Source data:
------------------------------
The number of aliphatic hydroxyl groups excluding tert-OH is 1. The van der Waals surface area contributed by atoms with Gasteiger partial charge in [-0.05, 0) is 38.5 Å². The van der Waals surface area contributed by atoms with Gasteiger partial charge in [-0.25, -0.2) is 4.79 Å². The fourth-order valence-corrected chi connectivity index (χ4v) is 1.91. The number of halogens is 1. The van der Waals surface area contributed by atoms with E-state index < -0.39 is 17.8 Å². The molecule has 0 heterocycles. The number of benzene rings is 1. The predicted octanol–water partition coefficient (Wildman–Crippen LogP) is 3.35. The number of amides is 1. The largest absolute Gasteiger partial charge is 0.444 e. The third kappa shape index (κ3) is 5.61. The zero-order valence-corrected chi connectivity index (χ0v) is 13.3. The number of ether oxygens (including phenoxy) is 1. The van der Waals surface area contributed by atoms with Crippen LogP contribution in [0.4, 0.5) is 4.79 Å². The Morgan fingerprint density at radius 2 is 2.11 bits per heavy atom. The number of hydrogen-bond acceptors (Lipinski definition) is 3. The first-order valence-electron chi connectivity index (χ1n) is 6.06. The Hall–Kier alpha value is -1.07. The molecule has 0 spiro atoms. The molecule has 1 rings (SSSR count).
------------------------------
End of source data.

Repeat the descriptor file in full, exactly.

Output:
The number of aliphatic hydroxyl groups excluding tert-OH is 1. The van der Waals surface area contributed by atoms with Gasteiger partial charge in [-0.05, 0) is 38.5 Å². The van der Waals surface area contributed by atoms with Gasteiger partial charge in [-0.25, -0.2) is 4.79 Å². The fourth-order valence-corrected chi connectivity index (χ4v) is 1.91. The number of halogens is 1. The van der Waals surface area contributed by atoms with E-state index < -0.39 is 17.8 Å². The molecule has 0 heterocycles. The number of benzene rings is 1. The predicted octanol–water partition coefficient (Wildman–Crippen LogP) is 3.35. The number of amides is 1. The largest absolute Gasteiger partial charge is 0.444 e. The third kappa shape index (κ3) is 5.61. The zero-order valence-corrected chi connectivity index (χ0v) is 13.3. The number of ether oxygens (including phenoxy) is 1. The van der Waals surface area contributed by atoms with Crippen LogP contribution in [0.4, 0.5) is 4.79 Å². The Morgan fingerprint density at radius 2 is 2.11 bits per heavy atom. The number of hydrogen-bond acceptors (Lipinski definition) is 3. The first-order valence-electron chi connectivity index (χ1n) is 6.06. The Hall–Kier alpha value is -1.07. The molecule has 0 spiro atoms. The molecule has 1 rings (SSSR count).